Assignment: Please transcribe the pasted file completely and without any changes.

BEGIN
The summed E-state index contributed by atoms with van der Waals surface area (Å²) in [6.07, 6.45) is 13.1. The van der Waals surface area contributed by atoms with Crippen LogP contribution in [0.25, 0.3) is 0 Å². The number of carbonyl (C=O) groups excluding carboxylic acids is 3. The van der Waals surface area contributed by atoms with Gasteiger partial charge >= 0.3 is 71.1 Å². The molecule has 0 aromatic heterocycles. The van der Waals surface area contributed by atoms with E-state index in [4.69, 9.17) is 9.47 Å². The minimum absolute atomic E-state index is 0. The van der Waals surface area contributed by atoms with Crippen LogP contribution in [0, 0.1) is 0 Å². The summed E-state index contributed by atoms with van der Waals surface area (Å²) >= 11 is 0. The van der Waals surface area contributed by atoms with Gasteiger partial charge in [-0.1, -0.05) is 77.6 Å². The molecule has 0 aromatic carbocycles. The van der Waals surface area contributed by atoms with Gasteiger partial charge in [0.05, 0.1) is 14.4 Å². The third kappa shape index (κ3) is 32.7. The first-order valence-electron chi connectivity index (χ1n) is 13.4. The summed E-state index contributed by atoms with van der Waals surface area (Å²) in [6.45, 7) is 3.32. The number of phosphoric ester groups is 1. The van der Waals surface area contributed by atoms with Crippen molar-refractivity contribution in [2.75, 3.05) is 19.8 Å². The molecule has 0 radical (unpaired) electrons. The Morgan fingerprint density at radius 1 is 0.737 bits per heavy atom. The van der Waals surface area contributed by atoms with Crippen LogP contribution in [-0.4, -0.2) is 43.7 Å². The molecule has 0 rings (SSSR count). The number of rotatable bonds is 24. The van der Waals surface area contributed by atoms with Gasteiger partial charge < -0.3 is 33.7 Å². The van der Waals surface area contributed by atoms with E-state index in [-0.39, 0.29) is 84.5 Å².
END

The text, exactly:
The summed E-state index contributed by atoms with van der Waals surface area (Å²) in [6.07, 6.45) is 13.1. The van der Waals surface area contributed by atoms with Crippen LogP contribution in [0.25, 0.3) is 0 Å². The number of carbonyl (C=O) groups excluding carboxylic acids is 3. The van der Waals surface area contributed by atoms with Gasteiger partial charge >= 0.3 is 71.1 Å². The molecule has 0 aromatic heterocycles. The van der Waals surface area contributed by atoms with E-state index in [4.69, 9.17) is 9.47 Å². The minimum absolute atomic E-state index is 0. The van der Waals surface area contributed by atoms with Crippen LogP contribution in [0, 0.1) is 0 Å². The summed E-state index contributed by atoms with van der Waals surface area (Å²) >= 11 is 0. The van der Waals surface area contributed by atoms with Gasteiger partial charge in [-0.1, -0.05) is 77.6 Å². The molecule has 0 aromatic carbocycles. The van der Waals surface area contributed by atoms with Gasteiger partial charge in [0.05, 0.1) is 14.4 Å². The third kappa shape index (κ3) is 32.7. The first-order valence-electron chi connectivity index (χ1n) is 13.4. The summed E-state index contributed by atoms with van der Waals surface area (Å²) in [6.45, 7) is 3.32. The number of phosphoric ester groups is 1. The van der Waals surface area contributed by atoms with Crippen molar-refractivity contribution in [2.75, 3.05) is 19.8 Å². The molecule has 0 radical (unpaired) electrons. The Morgan fingerprint density at radius 1 is 0.737 bits per heavy atom. The van der Waals surface area contributed by atoms with Crippen LogP contribution in [-0.4, -0.2) is 43.7 Å². The molecule has 0 rings (SSSR count). The number of rotatable bonds is 24. The van der Waals surface area contributed by atoms with Gasteiger partial charge < -0.3 is 33.7 Å². The van der Waals surface area contributed by atoms with E-state index in [-0.39, 0.29) is 84.5 Å².